After the gruesome death of yet another pupil, scores of Sebokeng residents crowded the entrance of Thuto-Tiro Comprehensive School searching for answers.
According to Gauteng education department district director Victor Thetha, two Grade 9 pupils were playing in class when one of them stabbed the other once in the chest with a pair of scissors.
The injured pupil, Tshepo Mpehlo, 14, was immediately taken to the sick bay but was pronounced dead on the arrival of paramedics. School principal Jeff Khumalo said from the information given to him by the teachers, the two pupils were friends.
South African Police Service (Saps) captain Fikile Funda confirmed police were called to the school after the scuffle was reported at 10.20am yesterday and that a 15-year-old pupil had been arrested. “We are now investigating a case of murder. The investigation is ongoing,” said Funda.
Thetha said the departmental psychosocial team had visited the school and spoken to the parents of the children involved. “They will be meeting with teachers to plan and prepare to take [pupils] through a psychosocial programme,” said Thetha.
Despite this, community members said they were not happy with the way the matter had been handled by officials.
One even said the Saps captain on scene threatened to arrest him for probing for answers, but he would not rest until the issue was handled.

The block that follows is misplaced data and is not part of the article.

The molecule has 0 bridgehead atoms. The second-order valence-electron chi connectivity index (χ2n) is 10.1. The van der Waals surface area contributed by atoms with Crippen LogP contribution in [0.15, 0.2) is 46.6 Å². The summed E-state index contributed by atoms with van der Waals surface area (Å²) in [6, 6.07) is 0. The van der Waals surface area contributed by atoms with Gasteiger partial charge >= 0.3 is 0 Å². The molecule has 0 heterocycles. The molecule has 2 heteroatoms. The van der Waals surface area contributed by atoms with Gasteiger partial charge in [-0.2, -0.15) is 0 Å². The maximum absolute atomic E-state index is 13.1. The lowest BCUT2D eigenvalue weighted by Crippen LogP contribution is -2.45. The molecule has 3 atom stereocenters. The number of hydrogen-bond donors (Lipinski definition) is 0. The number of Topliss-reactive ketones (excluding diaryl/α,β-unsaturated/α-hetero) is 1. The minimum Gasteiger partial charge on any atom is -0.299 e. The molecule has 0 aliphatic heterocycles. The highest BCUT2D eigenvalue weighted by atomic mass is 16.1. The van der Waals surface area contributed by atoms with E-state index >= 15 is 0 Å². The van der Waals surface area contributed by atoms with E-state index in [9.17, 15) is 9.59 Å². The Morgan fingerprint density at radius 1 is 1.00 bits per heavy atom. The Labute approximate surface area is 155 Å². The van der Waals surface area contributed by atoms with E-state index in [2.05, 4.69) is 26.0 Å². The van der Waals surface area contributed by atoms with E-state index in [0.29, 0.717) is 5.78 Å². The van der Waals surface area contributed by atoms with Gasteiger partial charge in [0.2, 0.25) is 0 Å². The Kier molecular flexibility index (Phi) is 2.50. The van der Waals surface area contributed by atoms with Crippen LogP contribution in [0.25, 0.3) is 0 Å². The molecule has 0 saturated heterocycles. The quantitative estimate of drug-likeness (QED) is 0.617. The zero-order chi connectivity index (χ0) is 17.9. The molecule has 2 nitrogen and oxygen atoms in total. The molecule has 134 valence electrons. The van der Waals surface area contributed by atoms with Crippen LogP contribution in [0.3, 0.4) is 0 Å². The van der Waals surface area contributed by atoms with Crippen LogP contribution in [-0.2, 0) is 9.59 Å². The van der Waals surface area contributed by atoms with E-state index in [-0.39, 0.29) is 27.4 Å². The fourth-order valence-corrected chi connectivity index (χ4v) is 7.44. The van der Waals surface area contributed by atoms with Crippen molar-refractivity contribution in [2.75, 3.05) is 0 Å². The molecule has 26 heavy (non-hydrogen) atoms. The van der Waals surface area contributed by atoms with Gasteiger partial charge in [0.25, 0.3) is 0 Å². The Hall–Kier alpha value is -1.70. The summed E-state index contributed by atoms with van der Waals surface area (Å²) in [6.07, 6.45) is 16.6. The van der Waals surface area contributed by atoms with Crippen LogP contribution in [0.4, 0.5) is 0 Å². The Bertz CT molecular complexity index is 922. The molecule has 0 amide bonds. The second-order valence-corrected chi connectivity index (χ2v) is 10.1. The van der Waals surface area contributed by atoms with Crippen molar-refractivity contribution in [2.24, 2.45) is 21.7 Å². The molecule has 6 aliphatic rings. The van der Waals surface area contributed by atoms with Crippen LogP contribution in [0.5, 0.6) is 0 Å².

Standing at the front of the crowd gathered outside the school, parent Teboho Shata said: “We don’t like this … this not the first time, it is the third or fourth time this has happened at the school!”
He said there were also pupils from other schools in the Sebokeng area coming to look for trouble and parents often found themselves outside the school gates, breaking up fights. “When we speak to the principal, he gives us bad attitude,” he said.
Another parent and community leader Lebogang Saul said Funda had threatened to arrest him after he had spoken out about the way officials had treated concerned parents who appeared at the school after hearing about the incident.
“We are very sad and traumatised by what happened today. What’s more disturbing is that parents left their jobs to see if their kids were safe, only to come here and have access to the school denied,” he said.
“They said they will address them afterwards. How do you address them afterwards? They must be given preference. They also want to help.”
Saul accused the principal of misleading parents on the frequency of violence that occurred at the school. “As a principal, you need to protect kids at school … not let them fall victim to violence by denying what’s happening every day,” said Saul.
The principal, Khumalo, said the school dealt with pupil problems on a daily basis and that they were all handled in line with the available policies. “I wouldn’t say we are an exception to incidents of bullying and more. “They do happen, but we deal with them,” he said.